- A vision experience can happen when a person is awake or in a dream
- St Teresa of Avila having ‘inner visions’ of Christ i.e. intellectual visions which are seen with the mind as opposed to the eyes. She described how she could not discern the ‘form’ of the vision but she was aware Jesus was there
- The Prophet Muhammad receiving the Qur’an from the Angel Jibrail was a vision experience
- Imaginative visions are those who occur in dreams such as when Joseph, while engaged to Mary, had a dream telling him not to be afraid of marrying Mary, even though she was pregnant and he was not the father
- Hearing God’s voice or, in Prophet Muhammad’s case, the angel
- The voices carry authority and have a profound affect
- Hearing in this sense means more than an audible voice but also the communication of knowledge and is often one aspect of the religious experience – it could also be a mystical experience
- It does not have to be a literal, audible voice, it could be, as some Christians refer to it as the ‘still small voice’ of the Holy Spirit which speaks in the mind of the believer
- St Bernadette both saw and heard the Virgin Mary at Lourdes and could describe what she had been wearing and recorded the words that had been spoken to her
- A biblical example is at Jesus’ baptism when God says that Jesus is His son – “you are my Son, the Beloved; with you I am well pleased” (Mk 1:11)
St Teresa offered two tests to determine whether these experiences were genuine:
- does it fit in with Christian teachings?
- does the experience leave the individual feeling at peace?
She suggested that if the experience did not have these effects it was a sign that the experience was not from god but from the devil i.e. if someone claims that God is telling them to kill someone then this is not from God because murder goes against Christian teaching
Objections to Visions and Voices
Some thinkers have observed that experiences such as visions and voices are often linked to physical factors such as fasting. Could putting the body into a weakened state lead to a person having an auditory or visual experience they believe to be a genuine religious experience?
Some observers have raised the issue of how we might prove that an experience is from God i.e. some schizophrenics hear voices telling them to kill people, which they believe are genuine messages from God.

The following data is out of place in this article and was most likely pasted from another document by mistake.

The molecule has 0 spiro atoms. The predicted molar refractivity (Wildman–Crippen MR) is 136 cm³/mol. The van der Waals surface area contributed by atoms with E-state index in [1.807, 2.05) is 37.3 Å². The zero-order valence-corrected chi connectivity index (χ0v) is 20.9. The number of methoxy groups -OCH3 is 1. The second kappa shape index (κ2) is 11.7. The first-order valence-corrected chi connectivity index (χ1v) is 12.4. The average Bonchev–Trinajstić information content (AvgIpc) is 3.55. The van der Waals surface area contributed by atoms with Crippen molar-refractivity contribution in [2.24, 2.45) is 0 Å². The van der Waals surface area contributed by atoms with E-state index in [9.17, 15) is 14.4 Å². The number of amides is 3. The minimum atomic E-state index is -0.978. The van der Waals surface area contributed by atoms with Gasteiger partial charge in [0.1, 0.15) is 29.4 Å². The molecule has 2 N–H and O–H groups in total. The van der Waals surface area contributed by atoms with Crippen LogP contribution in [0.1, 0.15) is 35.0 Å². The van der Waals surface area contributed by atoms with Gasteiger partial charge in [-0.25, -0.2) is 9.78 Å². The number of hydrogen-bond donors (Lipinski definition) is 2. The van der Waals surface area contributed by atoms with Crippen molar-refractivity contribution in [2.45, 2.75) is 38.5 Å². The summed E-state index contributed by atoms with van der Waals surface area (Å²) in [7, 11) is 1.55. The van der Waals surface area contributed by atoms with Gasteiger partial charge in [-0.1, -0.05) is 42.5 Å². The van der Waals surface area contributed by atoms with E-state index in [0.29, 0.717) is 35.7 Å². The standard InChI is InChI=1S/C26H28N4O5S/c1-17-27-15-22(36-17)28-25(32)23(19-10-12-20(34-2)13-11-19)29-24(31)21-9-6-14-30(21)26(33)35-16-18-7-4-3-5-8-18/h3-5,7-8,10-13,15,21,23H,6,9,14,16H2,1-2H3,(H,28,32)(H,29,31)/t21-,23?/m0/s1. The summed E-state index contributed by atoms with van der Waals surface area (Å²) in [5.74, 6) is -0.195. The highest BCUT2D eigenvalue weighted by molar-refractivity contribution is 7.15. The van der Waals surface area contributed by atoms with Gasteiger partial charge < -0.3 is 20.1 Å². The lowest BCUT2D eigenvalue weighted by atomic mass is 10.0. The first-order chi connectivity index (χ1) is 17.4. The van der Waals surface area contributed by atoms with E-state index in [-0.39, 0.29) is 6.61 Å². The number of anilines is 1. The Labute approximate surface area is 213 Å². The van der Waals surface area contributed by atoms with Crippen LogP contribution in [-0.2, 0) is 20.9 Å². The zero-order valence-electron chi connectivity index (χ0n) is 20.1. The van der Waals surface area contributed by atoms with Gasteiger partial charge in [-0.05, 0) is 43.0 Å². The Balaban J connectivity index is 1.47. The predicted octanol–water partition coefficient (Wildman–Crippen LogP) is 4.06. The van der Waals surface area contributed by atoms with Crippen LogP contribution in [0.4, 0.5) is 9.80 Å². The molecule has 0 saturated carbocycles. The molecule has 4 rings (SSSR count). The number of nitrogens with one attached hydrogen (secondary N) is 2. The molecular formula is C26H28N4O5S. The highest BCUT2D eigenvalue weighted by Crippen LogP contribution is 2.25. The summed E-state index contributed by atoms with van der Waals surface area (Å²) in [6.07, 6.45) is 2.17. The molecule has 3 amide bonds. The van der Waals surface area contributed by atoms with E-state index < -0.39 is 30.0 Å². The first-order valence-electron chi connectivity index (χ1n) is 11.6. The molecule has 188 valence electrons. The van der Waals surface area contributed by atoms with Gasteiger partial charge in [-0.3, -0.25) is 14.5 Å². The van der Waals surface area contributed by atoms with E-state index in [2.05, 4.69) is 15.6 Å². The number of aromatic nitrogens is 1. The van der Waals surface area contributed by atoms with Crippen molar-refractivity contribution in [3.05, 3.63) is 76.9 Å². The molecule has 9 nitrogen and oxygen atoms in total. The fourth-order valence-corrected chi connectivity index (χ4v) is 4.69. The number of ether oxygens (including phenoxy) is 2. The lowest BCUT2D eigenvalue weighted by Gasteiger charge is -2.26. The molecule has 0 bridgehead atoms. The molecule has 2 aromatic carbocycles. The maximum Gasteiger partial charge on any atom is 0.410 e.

People have gone on to kill in the name of God based on what these voices apparently tell them i.e. Cult leaders Jim Jones and David Koresh
An experience which happens simultaneously to a number of people.
- Example: the Toronto Blessing of 1994 when members of the congregation reported feeling the presence of, and being affected by, the Holy Spirit.
- The subsequent phenomena of the meetings was laughing, rolling on the floor, making animal noises and uncontrollably weeping
- Supporters saw such events as the sign of a ‘new move’ of God
- Fatima - the Virgin Mary, appeared 6 times to 3 shepherd children and told them messages of wanting peace in Russia, its conversion to the Catholic faith and an end to war
- Medjugorje – Our Lady appeared to several teenage girls and gave messages of conversion, faith and prayer
- More impressive as a number of people have experienced it together
- More verifiable – more eye witness testimonies so more veridical
- Experiences are usually private so are impossible to verify but this apparently is not
- The affects produced can be life changing – surely they should be judged on this merit?
- Sceptics suggest that it was more likely to be mass hysteria
- Some people may say that they can see and hear something and others might want to join in to be part of something
- Many have suggested that in the case of the Toronto Blessings it may have been caused by a whipped-up hysteria in a heightened emotional atmosphere, rather than by the Holy Spirit
- Some critics suggest that these experience do not match with sacred texts and what is revealed about God i.e. it contradicts the idea that the Holy Spirit does not bring disorder to public worship - 1 Corinthians 14
- Experiences of awe and wonder in the presence of an almighty and transcendent God
- It is an awareness of human nothingness when faced with a holy and powerful being
- It comes from ‘numen’ = to bow the head
- Such experiences are key to understanding the spirituality of many religions
- Rudolph Otto – “there is no religion in which it does not live as the innermost core and without it no religion would be worthy of the name”
- Biblical example - Isaiah 6:3-5 - Holy, holy, holy is the LORD Almighty; the whole earth is full of his glory." At the sound of their voices the doorposts and thresholds shook and the temple was filled with smoke. "Woe to me!" I cried. "I am ruined! For I am a man of unclean lips, and I live among a people of unclean lips, and my eyes have seen the King, the LORD Almighty”
- Blaise Paschal had a numinous experience in 1664 “From about half past ten in the evening until half past midnight, Fire!....God of Abraham....Certainty, certainty, heartfelt, joy, peace.....joy, joy, joy, tears of joy...let me never be cut off from him!”
Rudolph Otto (1869-1937) and the numinous experience
- Book – ‘The Idea of the Holy.’ He was a Protestant Theologian
- He tried to identify what it was about a religious experience that made it religious, rather than just an experience
- He wanted to show that it was fundamental to religion that individuals should have a sense of a personal encounter with the divine
He describes it as ‘mysterium; tremendum’
- mysterium - mystery of the experience – felt but cannot be described
- tremendum - because of the awe inspiring terror, almost a sense of dread in the presence of an overwhelming being